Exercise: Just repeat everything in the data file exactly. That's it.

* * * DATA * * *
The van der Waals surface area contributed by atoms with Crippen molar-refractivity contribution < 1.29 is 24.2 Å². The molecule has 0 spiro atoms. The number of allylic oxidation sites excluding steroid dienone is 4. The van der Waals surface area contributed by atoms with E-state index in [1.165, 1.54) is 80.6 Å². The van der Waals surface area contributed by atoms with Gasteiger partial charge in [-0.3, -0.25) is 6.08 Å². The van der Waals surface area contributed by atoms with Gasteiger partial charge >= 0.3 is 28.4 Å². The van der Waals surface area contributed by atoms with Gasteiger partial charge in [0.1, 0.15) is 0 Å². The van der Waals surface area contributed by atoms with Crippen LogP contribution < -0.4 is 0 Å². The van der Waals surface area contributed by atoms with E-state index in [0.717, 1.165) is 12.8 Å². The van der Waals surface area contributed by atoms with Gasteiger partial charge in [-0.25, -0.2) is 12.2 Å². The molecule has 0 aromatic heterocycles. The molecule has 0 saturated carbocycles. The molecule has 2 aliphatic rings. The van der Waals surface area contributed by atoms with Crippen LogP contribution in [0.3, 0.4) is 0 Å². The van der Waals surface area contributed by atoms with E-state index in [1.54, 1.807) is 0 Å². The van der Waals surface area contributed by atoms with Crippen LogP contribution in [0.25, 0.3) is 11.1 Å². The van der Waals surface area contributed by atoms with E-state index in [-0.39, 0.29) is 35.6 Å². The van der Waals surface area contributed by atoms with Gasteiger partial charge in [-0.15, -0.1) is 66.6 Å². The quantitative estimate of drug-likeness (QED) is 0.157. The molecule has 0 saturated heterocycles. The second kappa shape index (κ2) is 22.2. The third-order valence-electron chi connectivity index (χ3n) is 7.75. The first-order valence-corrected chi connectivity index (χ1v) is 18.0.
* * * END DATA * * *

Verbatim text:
The van der Waals surface area contributed by atoms with Crippen molar-refractivity contribution < 1.29 is 24.2 Å². The molecule has 0 spiro atoms. The number of allylic oxidation sites excluding steroid dienone is 4. The van der Waals surface area contributed by atoms with E-state index in [1.165, 1.54) is 80.6 Å². The van der Waals surface area contributed by atoms with Gasteiger partial charge in [-0.3, -0.25) is 6.08 Å². The van der Waals surface area contributed by atoms with Gasteiger partial charge >= 0.3 is 28.4 Å². The van der Waals surface area contributed by atoms with Gasteiger partial charge in [0.1, 0.15) is 0 Å². The van der Waals surface area contributed by atoms with Crippen LogP contribution < -0.4 is 0 Å². The van der Waals surface area contributed by atoms with E-state index in [0.717, 1.165) is 12.8 Å². The van der Waals surface area contributed by atoms with Gasteiger partial charge in [-0.25, -0.2) is 12.2 Å². The molecule has 0 aromatic heterocycles. The molecule has 0 saturated carbocycles. The molecule has 2 aliphatic rings. The van der Waals surface area contributed by atoms with Crippen LogP contribution in [0.3, 0.4) is 0 Å². The van der Waals surface area contributed by atoms with E-state index in [1.54, 1.807) is 0 Å². The van der Waals surface area contributed by atoms with Crippen LogP contribution in [0.25, 0.3) is 11.1 Å². The van der Waals surface area contributed by atoms with E-state index in [-0.39, 0.29) is 35.6 Å². The van der Waals surface area contributed by atoms with Gasteiger partial charge in [-0.15, -0.1) is 66.6 Å². The quantitative estimate of drug-likeness (QED) is 0.157. The molecule has 0 saturated heterocycles. The second kappa shape index (κ2) is 22.2. The third-order valence-electron chi connectivity index (χ3n) is 7.75. The first-order valence-corrected chi connectivity index (χ1v) is 18.0.